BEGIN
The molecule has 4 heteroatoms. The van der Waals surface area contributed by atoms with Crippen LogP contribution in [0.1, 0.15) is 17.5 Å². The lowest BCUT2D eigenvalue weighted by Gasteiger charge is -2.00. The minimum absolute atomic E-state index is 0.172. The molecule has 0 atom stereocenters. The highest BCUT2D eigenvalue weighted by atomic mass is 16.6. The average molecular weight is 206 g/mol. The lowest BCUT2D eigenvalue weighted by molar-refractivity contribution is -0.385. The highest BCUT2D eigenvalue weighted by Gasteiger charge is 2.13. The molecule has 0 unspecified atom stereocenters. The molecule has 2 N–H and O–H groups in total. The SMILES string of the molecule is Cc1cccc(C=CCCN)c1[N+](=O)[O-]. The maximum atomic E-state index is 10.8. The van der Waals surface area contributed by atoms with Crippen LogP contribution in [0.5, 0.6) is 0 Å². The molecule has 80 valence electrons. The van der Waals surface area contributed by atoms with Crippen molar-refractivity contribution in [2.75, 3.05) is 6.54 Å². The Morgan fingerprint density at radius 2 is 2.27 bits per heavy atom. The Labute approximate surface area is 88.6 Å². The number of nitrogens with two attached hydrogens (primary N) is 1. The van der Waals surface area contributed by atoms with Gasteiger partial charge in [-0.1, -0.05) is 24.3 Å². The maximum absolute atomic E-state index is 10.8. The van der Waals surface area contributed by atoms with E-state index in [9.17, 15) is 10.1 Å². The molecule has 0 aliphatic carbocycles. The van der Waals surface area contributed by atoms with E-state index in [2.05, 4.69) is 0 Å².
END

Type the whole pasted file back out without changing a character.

The molecule has 4 heteroatoms. The van der Waals surface area contributed by atoms with Crippen LogP contribution in [0.1, 0.15) is 17.5 Å². The lowest BCUT2D eigenvalue weighted by Gasteiger charge is -2.00. The minimum absolute atomic E-state index is 0.172. The molecule has 0 atom stereocenters. The highest BCUT2D eigenvalue weighted by atomic mass is 16.6. The average molecular weight is 206 g/mol. The lowest BCUT2D eigenvalue weighted by molar-refractivity contribution is -0.385. The highest BCUT2D eigenvalue weighted by Gasteiger charge is 2.13. The molecule has 0 unspecified atom stereocenters. The molecule has 2 N–H and O–H groups in total. The SMILES string of the molecule is Cc1cccc(C=CCCN)c1[N+](=O)[O-]. The maximum atomic E-state index is 10.8. The van der Waals surface area contributed by atoms with Crippen LogP contribution in [0.5, 0.6) is 0 Å². The molecule has 80 valence electrons. The van der Waals surface area contributed by atoms with Crippen molar-refractivity contribution in [2.75, 3.05) is 6.54 Å². The Morgan fingerprint density at radius 2 is 2.27 bits per heavy atom. The Labute approximate surface area is 88.6 Å². The number of nitrogens with two attached hydrogens (primary N) is 1. The van der Waals surface area contributed by atoms with Gasteiger partial charge in [-0.1, -0.05) is 24.3 Å². The maximum absolute atomic E-state index is 10.8. The van der Waals surface area contributed by atoms with E-state index in [9.17, 15) is 10.1 Å². The molecule has 0 aliphatic carbocycles. The van der Waals surface area contributed by atoms with E-state index in [2.05, 4.69) is 0 Å².